KNOXVILLE, Tenn. (WATE) — If you receive a call from someone claiming you have won a sweepstakes prize and you are asked to send money, beware. Due to its popularity, many scammers use the name of Publishers Clearing House in their letters and their calls.

Scammers targeted Billy Cooper saying he won a lot of money and a brand new car, but the electronically-generated voice lacked enthusiasm in the phone call.

Three years ago, Cooper received a letter from Publishers Clearing House, and he said he’s familiar with the company, but wasn’t aware of the scams surrounding the sweepstakes contest. In December 2018, he received two letters from the real PCH, but weeks prior he received another letter with the company’s logo on it.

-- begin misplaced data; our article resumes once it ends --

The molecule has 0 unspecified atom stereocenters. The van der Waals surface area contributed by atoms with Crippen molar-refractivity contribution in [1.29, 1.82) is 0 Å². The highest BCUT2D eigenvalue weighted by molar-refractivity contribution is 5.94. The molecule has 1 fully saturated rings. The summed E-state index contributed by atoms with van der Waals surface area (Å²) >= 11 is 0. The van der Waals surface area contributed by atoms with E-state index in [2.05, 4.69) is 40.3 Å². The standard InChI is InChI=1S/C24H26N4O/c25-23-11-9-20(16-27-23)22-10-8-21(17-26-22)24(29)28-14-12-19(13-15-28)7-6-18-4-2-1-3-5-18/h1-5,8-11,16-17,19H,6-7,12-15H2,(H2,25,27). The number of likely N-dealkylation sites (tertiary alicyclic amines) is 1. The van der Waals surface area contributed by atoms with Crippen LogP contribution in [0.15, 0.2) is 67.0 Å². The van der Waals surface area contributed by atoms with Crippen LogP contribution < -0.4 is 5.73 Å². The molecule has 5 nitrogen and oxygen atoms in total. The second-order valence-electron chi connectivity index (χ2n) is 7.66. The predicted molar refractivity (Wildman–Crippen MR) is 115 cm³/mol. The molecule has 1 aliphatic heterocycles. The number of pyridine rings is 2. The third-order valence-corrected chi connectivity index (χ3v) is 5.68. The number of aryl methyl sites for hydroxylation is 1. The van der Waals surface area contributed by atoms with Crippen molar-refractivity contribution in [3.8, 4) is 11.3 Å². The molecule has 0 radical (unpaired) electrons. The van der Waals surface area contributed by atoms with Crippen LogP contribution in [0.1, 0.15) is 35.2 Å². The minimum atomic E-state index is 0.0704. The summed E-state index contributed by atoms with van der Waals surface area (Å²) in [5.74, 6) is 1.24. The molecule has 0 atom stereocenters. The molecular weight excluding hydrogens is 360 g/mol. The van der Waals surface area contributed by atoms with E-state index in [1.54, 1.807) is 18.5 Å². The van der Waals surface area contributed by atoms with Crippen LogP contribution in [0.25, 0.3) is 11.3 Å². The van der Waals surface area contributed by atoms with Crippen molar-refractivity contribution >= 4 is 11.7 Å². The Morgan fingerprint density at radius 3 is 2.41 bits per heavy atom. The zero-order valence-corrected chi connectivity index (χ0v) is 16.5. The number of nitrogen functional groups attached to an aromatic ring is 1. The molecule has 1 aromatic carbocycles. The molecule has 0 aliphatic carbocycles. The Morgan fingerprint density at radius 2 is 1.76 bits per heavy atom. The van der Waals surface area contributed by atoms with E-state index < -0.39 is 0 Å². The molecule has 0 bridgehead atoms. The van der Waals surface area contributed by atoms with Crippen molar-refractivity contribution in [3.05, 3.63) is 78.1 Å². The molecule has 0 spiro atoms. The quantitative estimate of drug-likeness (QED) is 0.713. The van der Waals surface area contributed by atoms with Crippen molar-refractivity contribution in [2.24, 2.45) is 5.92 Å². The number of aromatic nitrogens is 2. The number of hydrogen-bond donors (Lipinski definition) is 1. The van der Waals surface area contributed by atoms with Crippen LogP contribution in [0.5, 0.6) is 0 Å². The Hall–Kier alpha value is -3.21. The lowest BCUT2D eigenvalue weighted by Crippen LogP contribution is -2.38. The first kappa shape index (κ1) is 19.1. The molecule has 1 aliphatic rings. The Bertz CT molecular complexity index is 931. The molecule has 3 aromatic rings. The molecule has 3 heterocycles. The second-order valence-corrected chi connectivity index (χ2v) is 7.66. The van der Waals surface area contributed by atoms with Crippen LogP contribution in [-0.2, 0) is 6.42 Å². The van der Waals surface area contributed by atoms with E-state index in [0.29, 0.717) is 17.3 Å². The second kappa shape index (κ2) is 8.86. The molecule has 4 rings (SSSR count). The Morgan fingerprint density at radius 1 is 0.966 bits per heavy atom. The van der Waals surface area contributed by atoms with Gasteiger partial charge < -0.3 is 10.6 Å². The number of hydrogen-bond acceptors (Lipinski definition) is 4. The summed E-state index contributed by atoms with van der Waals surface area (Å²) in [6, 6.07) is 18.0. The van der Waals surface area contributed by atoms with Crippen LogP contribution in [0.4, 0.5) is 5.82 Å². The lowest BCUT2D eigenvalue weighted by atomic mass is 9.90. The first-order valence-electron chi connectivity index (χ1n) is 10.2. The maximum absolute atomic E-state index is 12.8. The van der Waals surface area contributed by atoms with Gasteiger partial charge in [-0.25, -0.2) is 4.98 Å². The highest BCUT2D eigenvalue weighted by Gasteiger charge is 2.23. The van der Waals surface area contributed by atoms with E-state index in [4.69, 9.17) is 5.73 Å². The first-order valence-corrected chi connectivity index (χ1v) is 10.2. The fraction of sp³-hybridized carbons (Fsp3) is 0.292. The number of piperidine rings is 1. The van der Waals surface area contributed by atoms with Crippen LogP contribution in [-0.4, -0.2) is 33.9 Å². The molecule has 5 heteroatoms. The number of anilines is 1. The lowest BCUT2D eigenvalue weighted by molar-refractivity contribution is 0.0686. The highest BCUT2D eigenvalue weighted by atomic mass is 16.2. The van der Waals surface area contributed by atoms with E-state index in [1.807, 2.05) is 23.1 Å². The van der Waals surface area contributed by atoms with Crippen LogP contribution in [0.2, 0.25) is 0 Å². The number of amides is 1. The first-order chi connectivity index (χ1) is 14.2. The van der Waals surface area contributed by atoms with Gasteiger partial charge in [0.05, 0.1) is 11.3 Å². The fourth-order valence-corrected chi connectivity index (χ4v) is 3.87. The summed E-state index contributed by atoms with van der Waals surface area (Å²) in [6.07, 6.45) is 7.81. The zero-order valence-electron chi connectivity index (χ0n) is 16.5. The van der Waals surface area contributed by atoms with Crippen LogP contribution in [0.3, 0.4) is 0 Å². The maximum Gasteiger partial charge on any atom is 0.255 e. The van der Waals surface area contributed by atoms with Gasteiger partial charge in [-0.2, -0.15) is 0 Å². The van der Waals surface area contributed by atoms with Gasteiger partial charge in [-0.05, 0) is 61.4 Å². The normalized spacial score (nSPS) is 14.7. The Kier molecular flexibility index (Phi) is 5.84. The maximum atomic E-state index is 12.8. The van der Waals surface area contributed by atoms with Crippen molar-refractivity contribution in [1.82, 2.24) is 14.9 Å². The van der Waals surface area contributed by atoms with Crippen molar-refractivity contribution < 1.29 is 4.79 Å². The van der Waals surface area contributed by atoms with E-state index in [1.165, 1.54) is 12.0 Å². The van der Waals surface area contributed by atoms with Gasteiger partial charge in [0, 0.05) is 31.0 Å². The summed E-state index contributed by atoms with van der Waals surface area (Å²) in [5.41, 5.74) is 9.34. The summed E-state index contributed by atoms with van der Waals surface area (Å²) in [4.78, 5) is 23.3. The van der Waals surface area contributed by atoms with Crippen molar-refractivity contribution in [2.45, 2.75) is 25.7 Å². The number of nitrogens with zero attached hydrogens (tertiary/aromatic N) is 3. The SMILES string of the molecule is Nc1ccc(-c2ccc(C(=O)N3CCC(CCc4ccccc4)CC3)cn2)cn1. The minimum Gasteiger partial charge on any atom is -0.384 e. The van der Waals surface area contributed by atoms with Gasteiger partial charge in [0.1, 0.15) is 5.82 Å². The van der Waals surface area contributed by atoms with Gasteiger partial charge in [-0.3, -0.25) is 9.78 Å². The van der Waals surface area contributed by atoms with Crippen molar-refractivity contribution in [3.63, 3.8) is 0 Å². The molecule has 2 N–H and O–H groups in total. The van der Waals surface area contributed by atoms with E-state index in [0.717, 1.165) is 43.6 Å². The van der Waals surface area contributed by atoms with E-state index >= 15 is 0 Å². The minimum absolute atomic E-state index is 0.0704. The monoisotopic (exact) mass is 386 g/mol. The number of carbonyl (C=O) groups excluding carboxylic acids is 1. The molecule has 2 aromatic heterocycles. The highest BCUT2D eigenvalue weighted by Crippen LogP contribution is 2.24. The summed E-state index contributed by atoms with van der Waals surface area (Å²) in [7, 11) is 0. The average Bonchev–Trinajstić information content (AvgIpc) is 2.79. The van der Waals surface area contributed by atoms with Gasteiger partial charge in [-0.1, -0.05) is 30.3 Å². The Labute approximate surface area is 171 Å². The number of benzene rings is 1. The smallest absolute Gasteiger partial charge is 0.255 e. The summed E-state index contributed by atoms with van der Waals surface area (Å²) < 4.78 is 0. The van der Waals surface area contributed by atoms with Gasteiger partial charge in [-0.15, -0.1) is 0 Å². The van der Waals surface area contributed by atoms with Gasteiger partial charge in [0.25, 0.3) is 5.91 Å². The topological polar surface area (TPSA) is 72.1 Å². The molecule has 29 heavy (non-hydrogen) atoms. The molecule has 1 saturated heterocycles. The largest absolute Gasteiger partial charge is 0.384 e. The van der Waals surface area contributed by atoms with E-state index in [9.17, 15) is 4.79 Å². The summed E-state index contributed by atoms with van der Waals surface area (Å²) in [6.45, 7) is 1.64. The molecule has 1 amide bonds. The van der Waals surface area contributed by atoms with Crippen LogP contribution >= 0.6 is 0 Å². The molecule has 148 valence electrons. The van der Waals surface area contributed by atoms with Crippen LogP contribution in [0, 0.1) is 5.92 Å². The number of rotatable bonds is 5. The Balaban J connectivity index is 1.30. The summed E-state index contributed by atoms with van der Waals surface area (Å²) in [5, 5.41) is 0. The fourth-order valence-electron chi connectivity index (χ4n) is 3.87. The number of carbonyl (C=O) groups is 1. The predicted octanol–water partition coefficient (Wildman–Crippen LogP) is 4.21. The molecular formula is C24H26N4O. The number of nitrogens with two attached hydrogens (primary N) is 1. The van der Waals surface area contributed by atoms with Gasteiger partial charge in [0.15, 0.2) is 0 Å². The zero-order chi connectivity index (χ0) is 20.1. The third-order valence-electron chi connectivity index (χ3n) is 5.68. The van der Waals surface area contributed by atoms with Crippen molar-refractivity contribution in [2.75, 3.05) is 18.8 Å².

Like the recent phone call, the letter claimed he was a potential winner, this time of $700 a week for life. Back then, he thought he had won because he believed it to be legitimate, it had the executive vice president’s name at the bottom and at the top the PCH logo, which he’s familiar with. So, he confirmed his address, added his phone number, and responded to the letter.

The real PCH says scammers use any means available to fool you: mail, telephone, email, Facebook, Twitter and Instagram. PCH says the conman’s main goal is to deceive you into believing you’ve won a prize. Don’t fall for it. Employees of the compamy would never contact you personally or in advance to notify you of a prize award.

The only tax you would pay is to the federal government, not to scammer making the call.

Even though you may get an adrenaline rush when someone calls saying you’ve won a pile of cash, don’t be quick in giving the caller your personal information or sending money. Be aware: It’s a scam.